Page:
At a joint news conference at the State House Senate President Pro Tempore Peter Shumlin (D) and Speaker of the House Shap Smith (D) said the Senate Judiciary Committee will hold a week of testimony and a public hearing on the bill beginning March 16.
The bill was introduced last month, with 59 sponsors in the House - all Democrats.
Shumlin and Smith said they expected the committee to approve the measure and that it would easily make it through both houses despite Republican opposition.
Vermont was the first state in the country to legalize civil unions in 2000. Since then LGBT groups have criticized the law for creating a “two tiered” system - marriage for opposite-sex couples and civil unions for gays.
An 11-member commission was set up last year by Shumlin and Smith to look into the civil unions law to see if it is providing equality for gay and lesbian couples.
It submitted its report to the legislature last April, but made no recommendations on revising the law to allow for same-sex marriage.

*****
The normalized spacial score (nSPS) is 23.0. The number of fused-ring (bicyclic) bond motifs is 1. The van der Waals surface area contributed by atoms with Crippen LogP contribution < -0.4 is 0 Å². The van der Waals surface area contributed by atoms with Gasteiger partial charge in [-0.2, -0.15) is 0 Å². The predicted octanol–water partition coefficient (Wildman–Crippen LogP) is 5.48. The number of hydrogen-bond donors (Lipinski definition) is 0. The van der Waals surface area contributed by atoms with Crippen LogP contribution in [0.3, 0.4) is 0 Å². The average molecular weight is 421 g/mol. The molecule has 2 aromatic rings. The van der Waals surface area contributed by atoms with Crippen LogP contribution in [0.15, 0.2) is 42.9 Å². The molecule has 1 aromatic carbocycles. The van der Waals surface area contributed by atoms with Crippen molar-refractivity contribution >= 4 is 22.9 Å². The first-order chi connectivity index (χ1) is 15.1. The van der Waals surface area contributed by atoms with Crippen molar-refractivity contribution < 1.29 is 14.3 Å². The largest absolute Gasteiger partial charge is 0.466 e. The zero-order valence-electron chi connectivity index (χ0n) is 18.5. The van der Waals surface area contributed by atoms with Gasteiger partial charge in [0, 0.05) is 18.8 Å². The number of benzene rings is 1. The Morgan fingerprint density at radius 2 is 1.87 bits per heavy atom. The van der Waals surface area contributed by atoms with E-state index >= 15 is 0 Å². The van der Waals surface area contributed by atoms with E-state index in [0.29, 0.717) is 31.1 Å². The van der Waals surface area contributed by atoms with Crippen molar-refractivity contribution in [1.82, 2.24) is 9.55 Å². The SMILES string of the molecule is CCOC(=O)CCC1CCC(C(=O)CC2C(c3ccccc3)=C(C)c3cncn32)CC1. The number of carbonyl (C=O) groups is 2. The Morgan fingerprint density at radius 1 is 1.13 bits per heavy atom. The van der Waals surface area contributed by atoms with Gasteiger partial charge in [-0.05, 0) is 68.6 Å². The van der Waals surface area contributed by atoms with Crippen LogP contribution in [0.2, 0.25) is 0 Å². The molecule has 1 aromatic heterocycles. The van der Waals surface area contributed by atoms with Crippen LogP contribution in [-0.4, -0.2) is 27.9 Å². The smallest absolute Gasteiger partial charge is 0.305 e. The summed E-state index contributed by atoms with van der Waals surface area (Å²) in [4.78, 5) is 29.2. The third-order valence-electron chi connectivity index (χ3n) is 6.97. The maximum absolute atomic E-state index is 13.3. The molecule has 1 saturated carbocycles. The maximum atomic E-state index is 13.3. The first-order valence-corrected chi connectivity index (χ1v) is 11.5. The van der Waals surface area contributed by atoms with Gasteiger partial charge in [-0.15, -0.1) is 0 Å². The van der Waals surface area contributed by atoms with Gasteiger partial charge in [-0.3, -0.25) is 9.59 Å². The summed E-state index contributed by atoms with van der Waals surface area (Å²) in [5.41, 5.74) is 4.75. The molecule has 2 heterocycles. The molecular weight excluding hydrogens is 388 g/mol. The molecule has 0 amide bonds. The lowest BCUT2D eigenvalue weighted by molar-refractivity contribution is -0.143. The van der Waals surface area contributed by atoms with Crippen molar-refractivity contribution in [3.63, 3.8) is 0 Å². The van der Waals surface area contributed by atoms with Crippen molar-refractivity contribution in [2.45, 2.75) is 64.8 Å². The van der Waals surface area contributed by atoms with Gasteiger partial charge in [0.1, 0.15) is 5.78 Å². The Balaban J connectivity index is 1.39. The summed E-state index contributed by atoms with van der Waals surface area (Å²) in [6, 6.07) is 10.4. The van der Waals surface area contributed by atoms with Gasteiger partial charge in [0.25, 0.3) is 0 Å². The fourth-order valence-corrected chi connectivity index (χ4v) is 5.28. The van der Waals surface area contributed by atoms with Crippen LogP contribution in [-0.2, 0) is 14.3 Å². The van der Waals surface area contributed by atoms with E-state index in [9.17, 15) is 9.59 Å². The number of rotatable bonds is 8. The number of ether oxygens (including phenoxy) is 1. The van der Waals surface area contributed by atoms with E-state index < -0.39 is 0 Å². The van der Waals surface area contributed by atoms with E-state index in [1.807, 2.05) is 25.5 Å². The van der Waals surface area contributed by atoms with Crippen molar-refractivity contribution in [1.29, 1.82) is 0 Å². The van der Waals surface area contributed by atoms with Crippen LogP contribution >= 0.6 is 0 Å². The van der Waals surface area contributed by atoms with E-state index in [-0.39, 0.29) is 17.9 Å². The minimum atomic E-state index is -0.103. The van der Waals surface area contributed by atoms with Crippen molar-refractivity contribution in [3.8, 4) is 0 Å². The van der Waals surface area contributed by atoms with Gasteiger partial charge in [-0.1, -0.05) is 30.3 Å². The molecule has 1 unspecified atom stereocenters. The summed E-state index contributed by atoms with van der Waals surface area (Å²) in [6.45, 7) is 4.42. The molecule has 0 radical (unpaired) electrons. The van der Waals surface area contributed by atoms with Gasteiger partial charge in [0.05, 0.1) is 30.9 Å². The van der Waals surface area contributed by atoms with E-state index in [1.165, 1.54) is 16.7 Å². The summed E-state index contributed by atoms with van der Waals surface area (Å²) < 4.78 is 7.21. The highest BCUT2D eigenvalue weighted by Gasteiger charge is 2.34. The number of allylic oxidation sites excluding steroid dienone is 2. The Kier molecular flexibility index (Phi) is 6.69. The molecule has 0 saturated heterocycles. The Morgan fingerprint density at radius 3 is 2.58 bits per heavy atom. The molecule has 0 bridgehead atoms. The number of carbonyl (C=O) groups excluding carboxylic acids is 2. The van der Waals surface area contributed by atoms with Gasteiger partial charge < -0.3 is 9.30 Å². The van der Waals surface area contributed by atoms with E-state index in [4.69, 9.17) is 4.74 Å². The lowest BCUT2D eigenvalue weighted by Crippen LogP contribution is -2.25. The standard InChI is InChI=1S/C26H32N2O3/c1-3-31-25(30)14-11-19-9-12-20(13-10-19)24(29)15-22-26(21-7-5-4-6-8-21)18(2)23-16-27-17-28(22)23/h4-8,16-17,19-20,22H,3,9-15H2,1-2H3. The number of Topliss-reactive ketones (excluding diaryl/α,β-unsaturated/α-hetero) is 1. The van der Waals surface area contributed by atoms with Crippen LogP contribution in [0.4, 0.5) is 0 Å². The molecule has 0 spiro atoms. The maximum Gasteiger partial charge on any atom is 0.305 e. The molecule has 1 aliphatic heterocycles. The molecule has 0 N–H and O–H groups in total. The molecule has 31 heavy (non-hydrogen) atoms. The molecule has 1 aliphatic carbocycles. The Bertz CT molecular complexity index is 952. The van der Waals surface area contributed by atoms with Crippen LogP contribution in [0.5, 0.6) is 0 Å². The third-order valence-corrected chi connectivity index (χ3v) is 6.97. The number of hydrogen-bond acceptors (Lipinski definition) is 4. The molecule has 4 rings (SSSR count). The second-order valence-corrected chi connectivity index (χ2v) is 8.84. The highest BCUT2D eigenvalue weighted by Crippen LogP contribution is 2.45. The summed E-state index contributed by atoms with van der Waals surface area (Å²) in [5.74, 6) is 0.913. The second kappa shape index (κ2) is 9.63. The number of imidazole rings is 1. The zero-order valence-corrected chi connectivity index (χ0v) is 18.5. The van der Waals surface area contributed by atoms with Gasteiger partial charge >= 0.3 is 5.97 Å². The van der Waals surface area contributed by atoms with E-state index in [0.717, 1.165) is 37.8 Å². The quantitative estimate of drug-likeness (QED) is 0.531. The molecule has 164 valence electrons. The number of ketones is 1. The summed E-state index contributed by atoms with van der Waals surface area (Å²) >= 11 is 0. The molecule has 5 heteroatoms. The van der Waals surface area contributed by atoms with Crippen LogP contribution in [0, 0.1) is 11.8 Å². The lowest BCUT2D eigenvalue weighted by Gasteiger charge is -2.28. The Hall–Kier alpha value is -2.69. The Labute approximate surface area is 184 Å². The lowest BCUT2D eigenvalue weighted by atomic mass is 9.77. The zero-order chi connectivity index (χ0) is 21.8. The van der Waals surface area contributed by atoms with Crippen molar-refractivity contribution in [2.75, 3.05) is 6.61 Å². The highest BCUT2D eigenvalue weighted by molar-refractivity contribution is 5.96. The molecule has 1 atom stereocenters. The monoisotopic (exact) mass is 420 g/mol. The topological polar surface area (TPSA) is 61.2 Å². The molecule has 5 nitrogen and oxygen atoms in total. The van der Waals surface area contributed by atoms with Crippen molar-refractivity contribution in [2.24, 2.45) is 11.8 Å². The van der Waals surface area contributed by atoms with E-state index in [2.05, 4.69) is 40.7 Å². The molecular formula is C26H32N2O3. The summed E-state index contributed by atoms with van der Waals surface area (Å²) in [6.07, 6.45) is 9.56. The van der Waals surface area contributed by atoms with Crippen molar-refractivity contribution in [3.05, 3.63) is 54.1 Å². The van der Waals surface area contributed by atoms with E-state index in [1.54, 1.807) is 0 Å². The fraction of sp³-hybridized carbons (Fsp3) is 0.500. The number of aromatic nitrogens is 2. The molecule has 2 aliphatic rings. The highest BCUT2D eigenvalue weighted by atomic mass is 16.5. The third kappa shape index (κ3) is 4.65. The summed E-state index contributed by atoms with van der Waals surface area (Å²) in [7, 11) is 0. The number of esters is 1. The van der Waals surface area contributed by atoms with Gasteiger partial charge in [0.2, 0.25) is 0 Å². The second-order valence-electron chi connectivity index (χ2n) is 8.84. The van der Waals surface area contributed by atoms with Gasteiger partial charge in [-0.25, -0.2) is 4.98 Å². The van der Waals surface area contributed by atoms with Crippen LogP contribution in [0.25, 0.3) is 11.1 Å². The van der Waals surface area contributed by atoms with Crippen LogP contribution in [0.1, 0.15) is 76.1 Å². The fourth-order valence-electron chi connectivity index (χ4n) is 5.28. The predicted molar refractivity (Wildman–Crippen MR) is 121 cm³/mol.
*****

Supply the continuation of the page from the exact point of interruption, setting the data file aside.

Shumlin, who spearheaded the civil union bill nine years ago, said at the news conference that the law hasn’t kept up with the times. Massachusetts and Connecticut allow same-sex marriage and gay marriage bills are under consideration in Maine and New Hampshire.
“[I]t’s become clear that we can and should work to pass a bill promoting the equal right to marry this year,” Shumlin told reporters.
But if the bill passes the legislature it is doubtful Republican Gov. James Douglas will sign it.
Douglas, through a spokesperson, said that the governor believes civil unions are sufficient.
“Gov. Douglas believes that we have achieved equality through our civil union law,” said Douglas’ Deputy Chief of Staff Dennise Casey.
Last November, Gay & Lesbian Advocates & Defenders, the Boston-based LGBT rights group that brought the successful legal challenges leading to same-sex marriage in Massachusetts and Connecticut launched the “Six by Twelve” campaign to legalize gay marriage throughout all six New England states by 2012.